What is "Frankenstein" Really About?

Essay by beegeeUniversity, Bachelor'sA+, December 2005

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The novel "Frankenstein", by Mary Shelley, is much more than a supernatural novel about a monster. The monster explores society on a much deeper level and provides us with several lessons. Then novel examines the issues of man and his creator. The author explores the theme of man playing God in society and the pitfalls endured when trying to do so. "Cursed (although i curse myself) be the hands that formed you!" (Shelley 78) Modern people embrace science as mankind's savior and the novel shows how sometimes science can bring about more evil then it cures. This is a testament to the novel's longevity and its relevance still today. Our modern society struggles with the ethics of things such as cloning and abortion. Victor Frankenstein uses his scientific knowledge to create life bypassing God and normal human creation. This is eerily similar to the ethical battle we face today with issues such as the cloning of animal and human life.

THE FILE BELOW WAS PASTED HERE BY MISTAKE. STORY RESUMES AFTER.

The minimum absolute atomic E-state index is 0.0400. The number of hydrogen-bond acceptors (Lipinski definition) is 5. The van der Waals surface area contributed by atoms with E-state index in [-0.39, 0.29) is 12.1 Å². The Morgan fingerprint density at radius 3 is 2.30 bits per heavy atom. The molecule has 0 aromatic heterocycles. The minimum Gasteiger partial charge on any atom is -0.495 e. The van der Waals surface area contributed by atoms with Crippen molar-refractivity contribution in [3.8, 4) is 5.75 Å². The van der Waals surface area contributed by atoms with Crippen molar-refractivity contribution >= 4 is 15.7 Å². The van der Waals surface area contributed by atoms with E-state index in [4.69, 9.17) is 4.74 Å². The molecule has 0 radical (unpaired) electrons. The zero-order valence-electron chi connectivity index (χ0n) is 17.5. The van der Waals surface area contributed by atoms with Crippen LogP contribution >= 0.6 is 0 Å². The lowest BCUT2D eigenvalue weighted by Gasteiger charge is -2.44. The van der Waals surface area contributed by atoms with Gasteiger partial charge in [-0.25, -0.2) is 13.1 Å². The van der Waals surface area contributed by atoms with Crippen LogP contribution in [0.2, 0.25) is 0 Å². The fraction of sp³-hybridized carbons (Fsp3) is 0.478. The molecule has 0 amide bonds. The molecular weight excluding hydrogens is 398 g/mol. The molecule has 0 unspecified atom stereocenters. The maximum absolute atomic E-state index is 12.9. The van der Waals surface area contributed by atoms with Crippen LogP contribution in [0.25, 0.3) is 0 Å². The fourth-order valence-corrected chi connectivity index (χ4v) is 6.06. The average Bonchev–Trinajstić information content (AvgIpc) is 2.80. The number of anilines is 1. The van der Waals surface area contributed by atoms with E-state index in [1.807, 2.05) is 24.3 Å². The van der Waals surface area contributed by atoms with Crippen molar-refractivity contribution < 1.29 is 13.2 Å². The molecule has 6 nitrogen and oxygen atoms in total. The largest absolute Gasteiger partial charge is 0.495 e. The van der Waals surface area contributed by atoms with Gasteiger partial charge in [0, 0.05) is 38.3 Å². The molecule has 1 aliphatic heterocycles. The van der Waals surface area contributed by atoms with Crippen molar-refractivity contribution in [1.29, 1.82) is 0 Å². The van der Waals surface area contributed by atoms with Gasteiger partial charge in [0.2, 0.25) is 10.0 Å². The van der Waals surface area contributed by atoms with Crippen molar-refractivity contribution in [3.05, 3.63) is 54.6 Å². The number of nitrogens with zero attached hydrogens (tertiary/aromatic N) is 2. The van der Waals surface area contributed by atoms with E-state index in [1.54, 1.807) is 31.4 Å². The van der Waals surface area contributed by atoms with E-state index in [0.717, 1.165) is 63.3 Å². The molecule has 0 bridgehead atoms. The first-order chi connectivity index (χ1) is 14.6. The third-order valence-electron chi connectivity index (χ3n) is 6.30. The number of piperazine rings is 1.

Another lesson that Shelley entwines into the story is the old adage of judging one by their appearance. In Volume 2, we begin to learn of the monsters awakening as a sentient being. We learn of the monster's emotional turmoil as he learns about his environment, while lacking the nurturing of a parent. The monster was not unlike a child that was cast off to learn the ways of the world vulnerable and alone. When the monster plots to introduce himself to the DeLacy family, the way that man judges people primarily by appearance is evident. Since DeLacy is blind, he does not judge the monster as horrible and speaks to him with kindness. But when Agatha, Safie, and Felix see the monster talking to DeLacy, their reaction is one not of kindness, but fear, as "Agatha fainted; and...